■ BY SUE ERWIN
Capt. Van Hubbard remembers when catching fish in Boca Grande was pretty easy to do back in the day – albeit not nearly as comfortable as it is with today’s modern amenities.
Hubbard is a local guide who has fished Florida waters from the Big Bend to Key West for more than 40 years.
The expert fisherman was the featured speaker at the Boca Grande Historical Society’s “History Bytes” program on Wednesday, Feb. 20 at the Johann Fust Community Library.
Hubbard grew up in St. Petersburg, then migrated to Boca Grande in the early 1980s. He began fishing with cane poles, then worked his way up to commercial fishing – both hook-and- line as well as netting. He earned his captain’s license in 1976, and since then he’s been guiding offshore, inshore and backcountry charters.
“Families that explored and fished in this area in the old days paid a pretty big price… there was no hot water or air conditioning, and I imagine the ‘skeeters’ were fairly big and fierce.”
He began writing for the Boca Beacon in the mid-1980s, and the desire to share knowledge kept him writing. He has also hosted a television series called “Let’s Go Fishin’,” a show that frequently featured Boca Grande. Hubbard uses his diverse experiences to help others understand and appreciate our fishing industries, heritage and traditions. He understands the need for conservation and management and works with Florida Fish and Wildlife, Florida Marine Research Institute, National Marine Fisheries and his favorite, the William Mote Foundation.
“My guiding career started out with a neighbor up in St. Pete. He wanted to impress his girlfriend, so he hired me to take him tarpon fishing in Boca Grande,” Hubbard said.
He recalled that in the early 1970s, Interstate 75 did not yet exist.
“It’s hard to explain what I-75 did for and to Boca Grande. Property values skyrocketed – it took hours to get to the island from St. Pete before it was built.”
He and a friend anchored their boat near Englewood Beach in what was called “Ski Alley.” He cast his line the next morning with very few people around, and caught four snook (the limit) within a few minutes.
“I was blessed. My grandfather and grandmother helped me get into fishing as a kid, and when you start out doing something at a young age, you develop a passion for it, and you put all your energy in to being as good as you can at it.”
Hubbard had plans to move to Boca Grande at the first available opportunity. After winning a tarpon tournament in St. Pete in 1981, he soon received an offer he couldn’t refuse.
“The job was to come to Boca Grande and live and fish on a nice, big 39-foot boat. I accepted the job immediately.”
When he first came down, he tied up at Whidden’s Marina.
“Isabelle was a sweetheart and helped me and so many others get their start in fishing. I was so blessed to have had the opportunity to meet the locals and eventually get accepted,” he said. “I tried to stay out of everyone’s way and find my own clients. And 25 years later they decided I was one of them. It truly was a dream come true. When I came down to Boca Grande Pass in the late spring and summer, the Pass was literally alive with silver kings – especially on a full moon in June. When that tide changed, I can remember that as far as I could see, tarpon were frolicking and playing in every direction. Thousands of them. It’s etched in my memory, and it’s something I’ll never forget. I doubt I’ll every see it again – it was just unbelievable. ”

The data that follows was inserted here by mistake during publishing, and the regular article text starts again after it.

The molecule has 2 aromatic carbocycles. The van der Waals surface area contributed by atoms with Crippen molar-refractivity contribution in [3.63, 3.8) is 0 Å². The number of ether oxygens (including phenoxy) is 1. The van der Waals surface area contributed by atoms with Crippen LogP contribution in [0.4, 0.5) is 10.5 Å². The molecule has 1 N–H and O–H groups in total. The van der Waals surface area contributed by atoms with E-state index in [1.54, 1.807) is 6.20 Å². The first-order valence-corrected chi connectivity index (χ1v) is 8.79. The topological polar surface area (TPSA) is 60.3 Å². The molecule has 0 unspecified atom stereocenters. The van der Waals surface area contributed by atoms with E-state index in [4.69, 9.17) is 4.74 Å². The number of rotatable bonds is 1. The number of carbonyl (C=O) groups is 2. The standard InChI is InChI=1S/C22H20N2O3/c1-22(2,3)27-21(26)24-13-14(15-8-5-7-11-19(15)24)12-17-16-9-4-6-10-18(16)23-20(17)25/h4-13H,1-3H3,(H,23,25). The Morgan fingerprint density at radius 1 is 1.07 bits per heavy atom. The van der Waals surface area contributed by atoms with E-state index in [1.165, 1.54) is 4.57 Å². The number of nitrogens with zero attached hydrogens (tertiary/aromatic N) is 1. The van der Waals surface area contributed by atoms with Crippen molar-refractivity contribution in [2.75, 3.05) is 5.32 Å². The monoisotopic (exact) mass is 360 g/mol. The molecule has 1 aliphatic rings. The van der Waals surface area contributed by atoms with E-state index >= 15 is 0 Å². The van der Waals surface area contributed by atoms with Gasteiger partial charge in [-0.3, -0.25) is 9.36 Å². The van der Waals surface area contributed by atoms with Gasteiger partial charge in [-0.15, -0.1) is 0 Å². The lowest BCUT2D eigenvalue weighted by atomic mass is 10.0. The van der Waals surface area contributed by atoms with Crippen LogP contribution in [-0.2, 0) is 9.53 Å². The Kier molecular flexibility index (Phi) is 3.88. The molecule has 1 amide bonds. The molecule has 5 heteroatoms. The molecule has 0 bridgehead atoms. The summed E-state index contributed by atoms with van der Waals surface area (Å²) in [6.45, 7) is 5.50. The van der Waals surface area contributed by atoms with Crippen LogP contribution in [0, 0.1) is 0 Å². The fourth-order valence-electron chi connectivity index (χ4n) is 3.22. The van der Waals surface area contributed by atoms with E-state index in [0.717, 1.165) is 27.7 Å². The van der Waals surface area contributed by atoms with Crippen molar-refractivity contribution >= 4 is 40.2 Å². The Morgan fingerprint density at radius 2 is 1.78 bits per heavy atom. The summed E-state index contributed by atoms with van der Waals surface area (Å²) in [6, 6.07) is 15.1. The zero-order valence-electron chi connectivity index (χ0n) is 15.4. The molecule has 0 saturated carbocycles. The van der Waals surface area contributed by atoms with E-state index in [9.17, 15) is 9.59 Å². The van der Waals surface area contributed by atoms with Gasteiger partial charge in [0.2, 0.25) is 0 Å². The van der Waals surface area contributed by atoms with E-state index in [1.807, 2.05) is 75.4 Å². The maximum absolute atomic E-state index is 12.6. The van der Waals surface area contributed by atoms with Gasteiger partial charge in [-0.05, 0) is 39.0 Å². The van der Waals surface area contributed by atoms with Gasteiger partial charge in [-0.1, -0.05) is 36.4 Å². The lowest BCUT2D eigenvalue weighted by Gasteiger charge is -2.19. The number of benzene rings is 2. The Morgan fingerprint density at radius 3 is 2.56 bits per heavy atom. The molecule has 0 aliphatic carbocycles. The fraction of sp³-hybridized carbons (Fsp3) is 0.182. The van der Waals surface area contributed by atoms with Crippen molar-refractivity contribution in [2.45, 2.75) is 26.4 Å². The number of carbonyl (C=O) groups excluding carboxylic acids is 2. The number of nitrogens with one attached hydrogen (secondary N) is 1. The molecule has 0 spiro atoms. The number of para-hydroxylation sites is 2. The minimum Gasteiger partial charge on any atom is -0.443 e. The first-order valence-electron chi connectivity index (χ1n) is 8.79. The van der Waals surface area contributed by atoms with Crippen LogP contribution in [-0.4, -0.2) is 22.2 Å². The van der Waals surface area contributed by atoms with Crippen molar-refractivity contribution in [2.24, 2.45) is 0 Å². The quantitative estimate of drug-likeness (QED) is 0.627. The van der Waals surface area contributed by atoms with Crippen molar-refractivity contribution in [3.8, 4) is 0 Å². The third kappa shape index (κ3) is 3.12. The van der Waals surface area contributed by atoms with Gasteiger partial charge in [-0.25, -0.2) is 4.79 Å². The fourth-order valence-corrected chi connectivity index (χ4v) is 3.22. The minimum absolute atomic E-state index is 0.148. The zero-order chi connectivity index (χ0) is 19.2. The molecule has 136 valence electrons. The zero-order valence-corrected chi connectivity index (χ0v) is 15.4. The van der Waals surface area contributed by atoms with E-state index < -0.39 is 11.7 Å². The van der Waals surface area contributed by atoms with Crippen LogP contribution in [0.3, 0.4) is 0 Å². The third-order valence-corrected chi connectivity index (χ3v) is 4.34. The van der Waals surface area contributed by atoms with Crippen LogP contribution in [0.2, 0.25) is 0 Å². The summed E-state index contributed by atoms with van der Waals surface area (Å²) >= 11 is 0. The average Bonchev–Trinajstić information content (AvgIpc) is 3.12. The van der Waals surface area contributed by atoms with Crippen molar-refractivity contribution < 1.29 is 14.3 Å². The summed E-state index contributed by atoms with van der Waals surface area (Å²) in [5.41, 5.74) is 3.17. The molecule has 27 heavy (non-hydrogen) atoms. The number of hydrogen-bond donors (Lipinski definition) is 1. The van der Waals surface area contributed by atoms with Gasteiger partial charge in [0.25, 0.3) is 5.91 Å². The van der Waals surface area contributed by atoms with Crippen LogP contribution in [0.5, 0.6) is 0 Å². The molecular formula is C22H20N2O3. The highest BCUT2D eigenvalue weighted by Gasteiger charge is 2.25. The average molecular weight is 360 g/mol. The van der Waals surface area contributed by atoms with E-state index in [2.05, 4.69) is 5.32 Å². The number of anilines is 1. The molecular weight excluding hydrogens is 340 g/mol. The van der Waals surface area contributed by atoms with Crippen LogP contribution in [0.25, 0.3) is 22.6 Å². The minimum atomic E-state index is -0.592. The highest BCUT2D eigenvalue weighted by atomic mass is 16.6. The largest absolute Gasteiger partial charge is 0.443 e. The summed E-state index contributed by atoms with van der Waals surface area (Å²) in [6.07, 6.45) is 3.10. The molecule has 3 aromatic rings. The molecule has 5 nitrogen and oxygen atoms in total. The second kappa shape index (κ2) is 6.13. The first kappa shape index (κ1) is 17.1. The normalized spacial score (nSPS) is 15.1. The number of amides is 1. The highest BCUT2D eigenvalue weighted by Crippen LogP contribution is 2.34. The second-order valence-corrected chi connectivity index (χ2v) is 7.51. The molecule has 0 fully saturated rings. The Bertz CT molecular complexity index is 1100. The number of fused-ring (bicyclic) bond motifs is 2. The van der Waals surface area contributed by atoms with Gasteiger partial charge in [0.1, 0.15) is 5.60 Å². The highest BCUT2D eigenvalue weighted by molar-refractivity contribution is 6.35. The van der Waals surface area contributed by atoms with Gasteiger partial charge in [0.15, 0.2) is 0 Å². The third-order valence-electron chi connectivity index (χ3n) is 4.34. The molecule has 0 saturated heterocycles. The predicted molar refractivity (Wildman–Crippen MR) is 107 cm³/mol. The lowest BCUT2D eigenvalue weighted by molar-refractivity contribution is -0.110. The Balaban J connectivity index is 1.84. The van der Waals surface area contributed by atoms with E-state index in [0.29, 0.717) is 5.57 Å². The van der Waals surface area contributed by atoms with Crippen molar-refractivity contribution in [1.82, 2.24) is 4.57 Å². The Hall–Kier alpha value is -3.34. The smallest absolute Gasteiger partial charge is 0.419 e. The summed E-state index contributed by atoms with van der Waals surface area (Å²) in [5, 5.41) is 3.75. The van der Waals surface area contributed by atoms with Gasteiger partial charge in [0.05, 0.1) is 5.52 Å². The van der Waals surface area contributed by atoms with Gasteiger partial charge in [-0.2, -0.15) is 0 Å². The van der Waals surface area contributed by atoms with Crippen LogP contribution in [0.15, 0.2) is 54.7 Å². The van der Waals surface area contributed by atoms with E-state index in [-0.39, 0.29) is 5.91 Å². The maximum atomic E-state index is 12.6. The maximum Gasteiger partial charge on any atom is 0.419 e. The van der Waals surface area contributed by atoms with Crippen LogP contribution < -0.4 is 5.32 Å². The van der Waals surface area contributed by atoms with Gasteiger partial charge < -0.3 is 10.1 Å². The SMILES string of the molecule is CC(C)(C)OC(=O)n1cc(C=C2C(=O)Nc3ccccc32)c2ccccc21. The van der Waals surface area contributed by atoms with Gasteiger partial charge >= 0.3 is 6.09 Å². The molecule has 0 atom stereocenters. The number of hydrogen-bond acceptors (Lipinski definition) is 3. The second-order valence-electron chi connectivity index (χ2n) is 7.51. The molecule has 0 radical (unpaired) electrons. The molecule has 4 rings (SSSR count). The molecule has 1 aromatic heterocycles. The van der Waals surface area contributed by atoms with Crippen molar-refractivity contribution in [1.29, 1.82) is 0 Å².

Hubbard still guides, but more than that he enjoys sharing the fishing experience with newcomers and children, exposing them to the wonders of our great outdoors.
“Family Fun Fishing” is how he puts it. He is thankful to all the fishermen who helped him master his craft so he can share it with others.
He loves to take kids fishing and teach them how to respectfully fish in Boca Grande.
Betsy Fugate Joiner of the Boca Grande Historical Society introduced Hubbard to the crowd, and said she recalled participating in one of the early ‘Let’s Go Fishing” shows. She said she still has a copy on an 8-track cassette tape.
“He has a million stories about fishing in Boca Grande, and we’re fortunate to be able to hear him speak about them,” she said.
Hubbard moved here full-time in the spring of 1983. Although it’s hard to believe, there was not one inshore or backcountry guide at the time, just tarpon guides.
“Nobody at the time knew anything about fishing with white bait: minnows and sardines, otherwise known as snook candy.”
Hubbard said Boca Grande allowed him to live his dream.
“Our traditional tarpon fishing is truly an art form,” he said. “The Futches, the Joiners, the Colemans … to name just a few … made my life a lot easier and allowed me to fit in. I earned their respect catching fish and working their methods.”
Hubbard also talked about “Pink Gold” or Florida fresh shrimp, which we are all still lucky to enjoy today when the shrimp boat comes into Whidden’s.
Water quality is another crucial thing Hubbard discussed.
“I know most people are concerned about red tide and blue-green algae. There is not any quick, easy answer … it’s been around for quite a while,” he said. And social media have been a nightmare for this most recent outbreak, because you have those who are paying attention, trying to educate themselves, and then you have people who are just trying to get their names and their faces out there, and they may not be sharing the truth.”
Ending on a positive note, he said that the fishing is just starting to pick up out there, and the waters are warming up.
“Our afternoons lately have been much warmer than record highs, and everything is fixing to come to life. Unless we get some real serious cold weather, we’re going to have some good fishing in the upcoming weeks.”